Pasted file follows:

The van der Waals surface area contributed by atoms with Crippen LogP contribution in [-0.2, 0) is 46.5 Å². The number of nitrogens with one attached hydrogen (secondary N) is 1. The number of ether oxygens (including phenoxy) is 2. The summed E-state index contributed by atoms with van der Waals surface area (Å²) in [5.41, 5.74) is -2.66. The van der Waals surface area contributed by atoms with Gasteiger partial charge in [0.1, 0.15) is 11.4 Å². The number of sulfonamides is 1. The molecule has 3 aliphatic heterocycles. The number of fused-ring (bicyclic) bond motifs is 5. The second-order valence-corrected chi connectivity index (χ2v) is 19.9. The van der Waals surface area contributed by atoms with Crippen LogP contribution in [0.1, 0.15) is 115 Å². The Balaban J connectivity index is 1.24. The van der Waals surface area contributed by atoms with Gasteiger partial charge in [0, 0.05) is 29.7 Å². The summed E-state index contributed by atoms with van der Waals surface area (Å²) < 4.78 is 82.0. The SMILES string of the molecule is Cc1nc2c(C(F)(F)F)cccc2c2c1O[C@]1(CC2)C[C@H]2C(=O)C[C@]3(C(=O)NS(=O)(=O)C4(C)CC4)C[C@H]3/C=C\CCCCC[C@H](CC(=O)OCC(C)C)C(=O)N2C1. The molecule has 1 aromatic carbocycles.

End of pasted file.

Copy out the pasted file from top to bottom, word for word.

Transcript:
The van der Waals surface area contributed by atoms with Crippen LogP contribution in [-0.2, 0) is 46.5 Å². The number of nitrogens with one attached hydrogen (secondary N) is 1. The number of ether oxygens (including phenoxy) is 2. The summed E-state index contributed by atoms with van der Waals surface area (Å²) in [5.41, 5.74) is -2.66. The van der Waals surface area contributed by atoms with Gasteiger partial charge in [0.1, 0.15) is 11.4 Å². The number of sulfonamides is 1. The molecule has 3 aliphatic heterocycles. The number of fused-ring (bicyclic) bond motifs is 5. The second-order valence-corrected chi connectivity index (χ2v) is 19.9. The van der Waals surface area contributed by atoms with Crippen LogP contribution in [0.1, 0.15) is 115 Å². The Balaban J connectivity index is 1.24. The van der Waals surface area contributed by atoms with Gasteiger partial charge in [0, 0.05) is 29.7 Å². The summed E-state index contributed by atoms with van der Waals surface area (Å²) < 4.78 is 82.0. The SMILES string of the molecule is Cc1nc2c(C(F)(F)F)cccc2c2c1O[C@]1(CC2)C[C@H]2C(=O)C[C@]3(C(=O)NS(=O)(=O)C4(C)CC4)C[C@H]3/C=C\CCCCC[C@H](CC(=O)OCC(C)C)C(=O)N2C1. The molecule has 1 aromatic carbocycles.